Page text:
These allow greater support for real-time services on a Mobile IPv4
   network by minimising the period of service disruption due to the
   delay in the Mobile IP Registration process.

   The two methods presented in this draft to achieve low-latency IP-
   layer handoffs are:

   - Network Assisted, Mobile and Network Controlled (NAMONC) Handoffs
   - Network Initiated, Mobile Terminated (NIMOT) Handoffs

   The Network Assisted, Mobile and Network Controlled (NAMONC) Handoff
   method allows the MN to be involved in an anticipated IP-layer
   handoff procedure. The MN is therefore assisted by the network in
   performing an anticipated L3 handoff before it completes the L2
   handoff. Information from L2 (L2 triggers) may be used both in the MN
   and in the FA. This method proposes the use of simultaneous bindings
   in order to send multiple copies of the traffic to potential Mobile
   Node movement locations before MN movement occurs. Therefore, the
   Mobile-Assisted Handoff method coupled to layer 2 mobility may help
   in achieving seamless (low latency + low loss) handoffs between
   Foreign Agents. However L2 connectivity may cause packet losses. In
   addition to handling the simple case of a MN, FA, and Home Agent, the
   NAMONC Handoff method also allows the use of Regional Registrations
   [2]. The Mobile IPv4 concept (Advertisement-Registration) is
   supported and NAMONC handoffs rely on Mobile IP security. No new
   messages are proposed. In cases where the MN is able to activate
   multiple interfaces and thus be data-connected to multiple access
   points simultaneously, the MN may not need to support anticipated
   simultaneous bindings and may achieve seamless handoffs simply by
   establishing connectivity through registrations with the new FA
   before disconnecting from the current interface.

   The Network Initiated, Mobile Terminated (NIMOT) handoffs method
   proposes extensions to the  Mobile IP protocol to allow the old FA
   and new FA to utilize information from layer 2 (the L2 "trigger") to
   set up a kind of "pre-registration" prior to receiving a formal
   Registration Request from the Mobile Node. This enables a very rapid
   establishment of service at the new point of attachment so that the
   effect of the handoff on real-time applications is minimized,
   although the MN must eventually perform a formal Mobile IP
   registration. The proposed extensions make a few minimal assumptions
   about support available from the link layer. Although the assumptions
   address the kinds of link layer support available in existing radio



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   link layers, the assumptions are not based on any specific radio link
   protocol. Security is handled by standard Mobile IP mechanisms, and
   both intra-domain and inter-domain handoff are supported. The
   technique can be used for inter-technology handoff but it requires
   the active involvement by the mobile to switch from one network
   interface to another. This technique covers a handoff scenario not
   addressed by RFC 2002, namely a pro-active, network-assisted handoff.

   Each method may be better suited for certain access network
   characteristics and the features and advantages of each method will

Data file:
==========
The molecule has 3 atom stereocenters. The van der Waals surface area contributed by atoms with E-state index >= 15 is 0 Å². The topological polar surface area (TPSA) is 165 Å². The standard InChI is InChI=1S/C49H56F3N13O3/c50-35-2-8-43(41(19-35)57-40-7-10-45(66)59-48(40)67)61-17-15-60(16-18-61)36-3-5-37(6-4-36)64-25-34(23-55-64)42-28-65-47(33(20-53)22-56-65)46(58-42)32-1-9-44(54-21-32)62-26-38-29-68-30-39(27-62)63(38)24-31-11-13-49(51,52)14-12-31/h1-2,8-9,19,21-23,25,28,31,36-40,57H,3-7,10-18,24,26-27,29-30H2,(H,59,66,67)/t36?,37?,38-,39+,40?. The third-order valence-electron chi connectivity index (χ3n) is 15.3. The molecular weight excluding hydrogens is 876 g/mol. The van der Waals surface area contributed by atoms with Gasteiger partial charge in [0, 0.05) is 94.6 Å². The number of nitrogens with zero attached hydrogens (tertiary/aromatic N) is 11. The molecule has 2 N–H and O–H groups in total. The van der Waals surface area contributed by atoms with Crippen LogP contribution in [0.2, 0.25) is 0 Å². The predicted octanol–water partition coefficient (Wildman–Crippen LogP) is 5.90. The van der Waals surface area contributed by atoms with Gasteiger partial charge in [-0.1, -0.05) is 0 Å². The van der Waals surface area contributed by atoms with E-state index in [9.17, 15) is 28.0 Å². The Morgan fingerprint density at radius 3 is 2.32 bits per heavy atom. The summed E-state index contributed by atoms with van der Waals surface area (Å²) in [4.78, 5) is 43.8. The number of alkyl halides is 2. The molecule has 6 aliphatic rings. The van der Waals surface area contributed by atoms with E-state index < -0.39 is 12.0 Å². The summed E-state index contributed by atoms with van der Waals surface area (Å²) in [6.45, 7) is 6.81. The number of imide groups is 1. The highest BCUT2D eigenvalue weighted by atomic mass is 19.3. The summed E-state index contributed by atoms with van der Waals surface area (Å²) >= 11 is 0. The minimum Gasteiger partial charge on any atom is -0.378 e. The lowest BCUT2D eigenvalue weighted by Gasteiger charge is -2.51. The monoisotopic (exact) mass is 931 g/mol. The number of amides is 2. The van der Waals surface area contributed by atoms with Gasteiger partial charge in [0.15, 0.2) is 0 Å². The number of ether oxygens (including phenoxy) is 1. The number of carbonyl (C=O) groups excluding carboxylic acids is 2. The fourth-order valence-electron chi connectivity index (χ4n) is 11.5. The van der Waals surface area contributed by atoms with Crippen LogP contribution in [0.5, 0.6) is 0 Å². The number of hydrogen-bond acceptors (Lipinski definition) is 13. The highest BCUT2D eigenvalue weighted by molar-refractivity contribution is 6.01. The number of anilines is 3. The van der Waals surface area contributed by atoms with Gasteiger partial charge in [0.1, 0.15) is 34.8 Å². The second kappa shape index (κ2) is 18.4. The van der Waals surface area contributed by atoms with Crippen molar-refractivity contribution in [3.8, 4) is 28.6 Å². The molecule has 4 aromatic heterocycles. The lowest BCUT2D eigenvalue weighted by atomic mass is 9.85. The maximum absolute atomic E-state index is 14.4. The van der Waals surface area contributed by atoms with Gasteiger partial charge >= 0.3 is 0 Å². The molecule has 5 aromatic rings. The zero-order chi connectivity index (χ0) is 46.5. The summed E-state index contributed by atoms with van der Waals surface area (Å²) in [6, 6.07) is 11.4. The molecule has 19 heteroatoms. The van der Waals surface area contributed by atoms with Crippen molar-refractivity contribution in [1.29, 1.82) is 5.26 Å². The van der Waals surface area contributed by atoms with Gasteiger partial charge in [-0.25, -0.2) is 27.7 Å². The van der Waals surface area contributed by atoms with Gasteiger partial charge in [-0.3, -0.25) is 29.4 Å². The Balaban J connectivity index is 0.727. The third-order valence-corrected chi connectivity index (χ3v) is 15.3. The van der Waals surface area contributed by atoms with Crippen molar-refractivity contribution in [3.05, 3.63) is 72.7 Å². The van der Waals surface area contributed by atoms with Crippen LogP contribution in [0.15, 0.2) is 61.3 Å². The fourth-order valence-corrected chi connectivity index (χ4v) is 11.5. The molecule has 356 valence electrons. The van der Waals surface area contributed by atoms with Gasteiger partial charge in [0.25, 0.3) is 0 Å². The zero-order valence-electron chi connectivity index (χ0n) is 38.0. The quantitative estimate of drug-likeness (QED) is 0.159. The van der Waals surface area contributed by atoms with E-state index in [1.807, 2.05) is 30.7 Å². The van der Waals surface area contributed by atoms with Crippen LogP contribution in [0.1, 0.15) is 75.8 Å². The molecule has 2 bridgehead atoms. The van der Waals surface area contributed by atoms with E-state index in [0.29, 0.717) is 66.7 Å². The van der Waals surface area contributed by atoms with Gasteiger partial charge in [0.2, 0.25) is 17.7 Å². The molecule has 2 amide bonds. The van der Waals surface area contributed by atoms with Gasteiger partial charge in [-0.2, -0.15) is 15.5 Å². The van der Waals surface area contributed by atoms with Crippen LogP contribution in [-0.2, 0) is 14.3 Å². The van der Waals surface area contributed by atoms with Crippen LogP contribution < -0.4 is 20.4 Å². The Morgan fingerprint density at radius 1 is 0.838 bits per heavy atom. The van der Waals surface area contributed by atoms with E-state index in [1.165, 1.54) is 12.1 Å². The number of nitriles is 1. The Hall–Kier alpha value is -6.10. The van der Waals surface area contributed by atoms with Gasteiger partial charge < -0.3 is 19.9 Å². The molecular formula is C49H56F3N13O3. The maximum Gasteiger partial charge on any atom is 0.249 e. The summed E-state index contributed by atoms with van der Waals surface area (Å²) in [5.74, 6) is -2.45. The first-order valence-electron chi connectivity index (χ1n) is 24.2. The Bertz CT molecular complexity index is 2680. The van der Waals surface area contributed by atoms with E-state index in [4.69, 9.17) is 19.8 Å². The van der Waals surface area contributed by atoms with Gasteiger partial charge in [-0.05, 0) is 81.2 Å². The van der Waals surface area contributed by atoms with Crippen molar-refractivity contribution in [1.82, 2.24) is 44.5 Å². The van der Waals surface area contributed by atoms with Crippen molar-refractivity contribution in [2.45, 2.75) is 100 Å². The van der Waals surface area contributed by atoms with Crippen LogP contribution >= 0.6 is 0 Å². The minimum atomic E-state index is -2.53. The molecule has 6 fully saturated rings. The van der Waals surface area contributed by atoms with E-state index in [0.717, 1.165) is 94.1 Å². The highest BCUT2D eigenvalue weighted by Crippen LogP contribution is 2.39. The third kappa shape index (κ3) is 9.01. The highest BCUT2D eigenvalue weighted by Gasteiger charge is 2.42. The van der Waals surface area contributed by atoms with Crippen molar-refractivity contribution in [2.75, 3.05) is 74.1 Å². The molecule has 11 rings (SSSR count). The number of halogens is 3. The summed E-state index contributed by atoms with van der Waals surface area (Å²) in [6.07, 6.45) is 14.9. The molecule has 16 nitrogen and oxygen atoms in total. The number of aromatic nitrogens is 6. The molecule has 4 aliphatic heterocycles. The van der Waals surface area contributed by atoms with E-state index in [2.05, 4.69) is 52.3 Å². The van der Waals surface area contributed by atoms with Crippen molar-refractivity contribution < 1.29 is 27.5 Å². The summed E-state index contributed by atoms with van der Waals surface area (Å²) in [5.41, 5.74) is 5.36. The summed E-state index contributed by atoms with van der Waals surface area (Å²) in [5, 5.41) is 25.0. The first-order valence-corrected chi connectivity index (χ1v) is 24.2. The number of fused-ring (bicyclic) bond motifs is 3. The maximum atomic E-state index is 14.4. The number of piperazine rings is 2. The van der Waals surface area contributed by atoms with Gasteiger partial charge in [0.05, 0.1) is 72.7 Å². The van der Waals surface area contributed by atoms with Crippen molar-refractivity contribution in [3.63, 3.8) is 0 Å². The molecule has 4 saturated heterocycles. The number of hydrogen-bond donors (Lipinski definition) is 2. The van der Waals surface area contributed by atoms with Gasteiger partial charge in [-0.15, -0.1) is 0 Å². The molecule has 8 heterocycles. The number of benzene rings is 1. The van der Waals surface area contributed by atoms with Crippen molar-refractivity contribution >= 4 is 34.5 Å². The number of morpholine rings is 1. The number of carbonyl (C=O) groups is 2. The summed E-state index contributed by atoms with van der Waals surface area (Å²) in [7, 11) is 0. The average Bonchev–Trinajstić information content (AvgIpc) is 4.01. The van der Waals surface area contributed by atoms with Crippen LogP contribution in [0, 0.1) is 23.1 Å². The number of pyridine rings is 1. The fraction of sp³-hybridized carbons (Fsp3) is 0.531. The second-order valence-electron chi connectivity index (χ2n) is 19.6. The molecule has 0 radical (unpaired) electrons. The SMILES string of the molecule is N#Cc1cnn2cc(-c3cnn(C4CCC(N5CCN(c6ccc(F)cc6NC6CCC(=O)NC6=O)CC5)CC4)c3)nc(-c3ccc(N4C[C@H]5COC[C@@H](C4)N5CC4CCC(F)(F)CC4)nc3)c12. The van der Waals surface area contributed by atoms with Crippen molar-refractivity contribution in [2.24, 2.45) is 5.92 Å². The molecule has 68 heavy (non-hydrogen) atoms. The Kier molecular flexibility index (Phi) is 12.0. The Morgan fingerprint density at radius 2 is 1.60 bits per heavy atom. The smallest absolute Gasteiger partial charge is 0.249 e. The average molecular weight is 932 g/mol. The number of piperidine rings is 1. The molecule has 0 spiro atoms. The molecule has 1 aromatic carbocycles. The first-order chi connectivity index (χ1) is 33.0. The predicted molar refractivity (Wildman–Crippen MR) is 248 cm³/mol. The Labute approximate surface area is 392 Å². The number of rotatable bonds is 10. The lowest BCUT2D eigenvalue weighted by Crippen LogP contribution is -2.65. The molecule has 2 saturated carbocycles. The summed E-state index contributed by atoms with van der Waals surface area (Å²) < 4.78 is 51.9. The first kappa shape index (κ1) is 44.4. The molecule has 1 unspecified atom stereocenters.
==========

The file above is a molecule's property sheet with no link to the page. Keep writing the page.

be described later. NAMONC and NIMOT handoffs may be implemented
   independently. It is up to the implementor, based on the link-layer
   characteristics of the specific implementation and the features of
   each method supplied in this document to decide upon which is most
   appropriate for that case.


1.1  Requirements language

   In this document, the key words "MAY", "MUST, "MUST NOT", "optional",
   "recommended", "SHOULD", and "SHOULD NOT", are to be interpreted as
   described in [3].


2. Requirements

   The following requirements are applicable to low-latency handoffs and
   are supported by both methods:

   - Support delay-sensitive (real-time) services in domain
   - Support back-and-forth movement of MN between FAs (ping-pong)
   - No dependency on a wireless L2 technology
   - Support Inter and Intra-access technology handoffs
   - Limit wireless bandwidth usage



3. Network Assisted, Mobile and Network Controlled (NAMONC) Handoff
   Method

   This method is intended to support low latency IP-layer handoffs for:

   - Multi-access mobility
     (different access technologies; MN and network controlled)
   - Single-access mobility
     (same access technology; MN and network controlled)

   This method considers both the normal Mobile IP model [1] and the
   Regional (hierarchical) Mobile IP model [2]. These are shown in
   Figure 1 where the Access Points (APs) or Radio Networks (RNs) are




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   used to provide a MN with wireless or wired L2 access. Both inter and
   intra-domain (AAA-assisted) mobility is considered.

   The additional features for this method are:

   - Support MN-control of L3 handoff (as RFC2002)
     MN controls its registrations and there are no proxy registrations
     on MN's behalf.

   - Support network(FA)-control of L3 handoff (as RFC2002)
     FA controls advertisements (which cause MN handoff) and can
     accept/reject registrations.

   - No new messages

   - Maintain RFC2002 concept thus allowing MN to determine which FA it
     will register with(advertisement->movement detection->registration)

   - Rely on existing Mobile IP security model MN-FA-HA (e.g. using
     AAA) but make no assumption on L2 security

   - No L3 knowledge of exact L2 handoff timing (but this method can
     make use of handoff indications or triggers from L2 on either the